Lots of people managed to see Senedy Que’s “personal film” Dose (12) late last year during its first theatrical screening, like McVie, Tony, and The Bakla Reviewer. (Migs blogged about it last year but he didn’t get to see it.) I unfortunately was not able to catch it then. So when The Bakla Reviewer, Tony, and Migs spread the word that Dose would be having another run, I grabbed the chance to see this controversial film at Robinsons Galleria early this month.
The film tells the story of a gardener named Danny (played by Yul Servo) and Edy, a 12-year-old kid (played by Fritz Arvhie Chavez) who tends to display effeminate qualities. Because of his gay tendencies, Edy was “exiled” from his family in the province to live with his aunt in the city who employs Danny. Because of their lonely situation, Edy and Danny, whom Edy calls Yaku (“kuya” backwards), quickly became friends. Unfortunately, this friendly relationship crossed certain lines. Emilio Garcia portrays the older Edy who grew up to become a filmmaker and was seeking closure from his bond with Yaku.
I found that the movie is not really disturbing, but it is extremely uncomfortable to watch. Pedophilia is such a taboo subject in many cultures, including the Philippines, that having a film that seemingly glorifies it would send moralists into conniptions. To be fair, I wouldn’t say that the relationship portrayed was really pedophilic since Danny seemed to be straight in all respects and only gave in to Edy’s advances. The bond between the two might be said to be more pederastic rather than pedophilic since Danny acted as a surrogate big brother and father to Edy. Moreover, if you were to view the film itself objectively (ignoring the “love knows no age” publicity angle and all the superlatives in one of the trailers), I didn’t think it gave any moral judgment at all on whether the bond between Edy and Danny was right or wrong—the viewer is the one left to decide for himself.
That said, the movie is an excellent piece of filmmaking. The story and plot is well-executed and thought-provoking while the acting is superb. Yul Servo fit his role to a tee (now I can see why he often gets nominated for Best Actor/Supporting Actor and winning some of them). Fritz Chavez provides a nice opposite to Yul Servo and he holds his own beautifully. Emilio Garcia, while being relegated to just the first few and the last several scenes, manages to bring his own charisma to the table. Irma Adlawan, who plays Edy’s aunt, was also a real delight to watch. In addition, I agree with many others that it’s refreshing to see a gay-themed film that has little poverty and all the other clichés of the Filipino gay indie genre. I also liked how I was led twice to believe something in the movie but they turned out to be little plot twists.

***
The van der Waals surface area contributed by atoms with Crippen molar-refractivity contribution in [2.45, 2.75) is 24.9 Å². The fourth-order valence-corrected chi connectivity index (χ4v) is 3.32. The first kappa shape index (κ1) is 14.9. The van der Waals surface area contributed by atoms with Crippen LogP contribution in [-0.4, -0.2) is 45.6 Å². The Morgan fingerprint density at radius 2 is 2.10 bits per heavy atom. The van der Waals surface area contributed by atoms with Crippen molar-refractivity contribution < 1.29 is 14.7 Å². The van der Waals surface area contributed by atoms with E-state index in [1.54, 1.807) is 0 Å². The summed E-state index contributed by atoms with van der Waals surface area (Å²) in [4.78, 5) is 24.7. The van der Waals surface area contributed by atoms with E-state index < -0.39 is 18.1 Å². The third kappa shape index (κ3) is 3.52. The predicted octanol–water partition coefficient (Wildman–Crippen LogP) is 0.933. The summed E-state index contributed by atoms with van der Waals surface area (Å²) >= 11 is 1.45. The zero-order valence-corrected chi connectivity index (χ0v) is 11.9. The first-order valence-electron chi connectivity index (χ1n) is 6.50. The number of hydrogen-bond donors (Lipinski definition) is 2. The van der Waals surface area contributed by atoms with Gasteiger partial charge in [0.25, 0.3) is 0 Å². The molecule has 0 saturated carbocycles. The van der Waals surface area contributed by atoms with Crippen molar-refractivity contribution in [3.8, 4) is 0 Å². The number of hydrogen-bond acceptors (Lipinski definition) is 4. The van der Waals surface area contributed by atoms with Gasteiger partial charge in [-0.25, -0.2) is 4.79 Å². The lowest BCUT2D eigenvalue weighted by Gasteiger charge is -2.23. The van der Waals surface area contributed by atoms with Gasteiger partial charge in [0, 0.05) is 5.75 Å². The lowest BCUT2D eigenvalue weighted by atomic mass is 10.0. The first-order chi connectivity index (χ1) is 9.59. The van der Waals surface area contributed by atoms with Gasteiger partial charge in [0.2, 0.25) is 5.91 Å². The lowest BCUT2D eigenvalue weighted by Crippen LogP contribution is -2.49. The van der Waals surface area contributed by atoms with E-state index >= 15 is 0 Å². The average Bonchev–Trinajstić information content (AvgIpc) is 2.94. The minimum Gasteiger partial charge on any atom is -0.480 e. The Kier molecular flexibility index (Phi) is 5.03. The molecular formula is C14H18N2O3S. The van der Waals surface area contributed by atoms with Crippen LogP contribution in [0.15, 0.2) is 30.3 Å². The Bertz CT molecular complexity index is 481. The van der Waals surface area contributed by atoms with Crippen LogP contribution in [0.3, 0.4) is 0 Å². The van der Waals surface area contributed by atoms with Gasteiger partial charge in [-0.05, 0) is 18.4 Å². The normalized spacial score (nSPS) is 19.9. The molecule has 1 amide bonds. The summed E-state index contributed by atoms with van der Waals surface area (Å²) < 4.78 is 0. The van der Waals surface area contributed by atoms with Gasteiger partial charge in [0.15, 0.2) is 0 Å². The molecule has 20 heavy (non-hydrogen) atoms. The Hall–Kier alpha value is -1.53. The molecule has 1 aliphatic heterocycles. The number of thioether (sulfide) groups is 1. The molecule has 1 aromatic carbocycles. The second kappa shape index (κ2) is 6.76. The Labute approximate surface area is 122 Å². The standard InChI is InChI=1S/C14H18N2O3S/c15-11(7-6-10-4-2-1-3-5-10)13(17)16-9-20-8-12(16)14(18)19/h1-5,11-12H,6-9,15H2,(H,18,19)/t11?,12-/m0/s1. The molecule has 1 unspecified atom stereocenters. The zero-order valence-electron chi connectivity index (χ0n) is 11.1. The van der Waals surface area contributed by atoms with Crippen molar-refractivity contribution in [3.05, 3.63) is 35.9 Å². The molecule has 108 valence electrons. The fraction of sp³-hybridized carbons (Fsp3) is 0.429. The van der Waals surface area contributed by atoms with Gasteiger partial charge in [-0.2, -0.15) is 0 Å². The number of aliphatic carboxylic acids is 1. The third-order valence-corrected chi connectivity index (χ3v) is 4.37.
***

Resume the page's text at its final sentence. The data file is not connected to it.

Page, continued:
There were some things I didn’t like, however. For one, were the cum shots really necessary? The movie excelled in subtlety so these little “treats” seemed like a sell-out. Ditto with the extended down-and-up footage of Yul Servo’s body. Also, the movie left me some unanswered questions like why was Danny gone abruptly?
I guess comparisons will inevitably be made between this film and two other coming-of age movies: Ang Pagdadalaga ni Maximo Oliveros and Ang Lihim ni Antonio. Those two earlier flicks are gems in their own right, but Dose manages to dig even deeper into the genre and forge new paths, though it had to take a controversial angle to do that.
Much has been said about how Senedy Que says Dose is a “personal film.” Given that the older Edy was a filmmaker, I guess the film is likely semi-autobiographical though how much literary license was taken is a matter of speculation.
Kai and CC both managed to watch Dose during the second screening as well and these two have taken opposite stands. Kai likes the execution but finds the “message” repugnant while CC is mostly all praises. Me, I think it is a film worth watching in the theaters even if you might squirm in your seat while seeing it.
One last thing, I have never seen any of those whimsical campy old films like Temptation Island, so it was a real delight to see clips from those films interspersed within Dose. Now I’m quite curious to see them.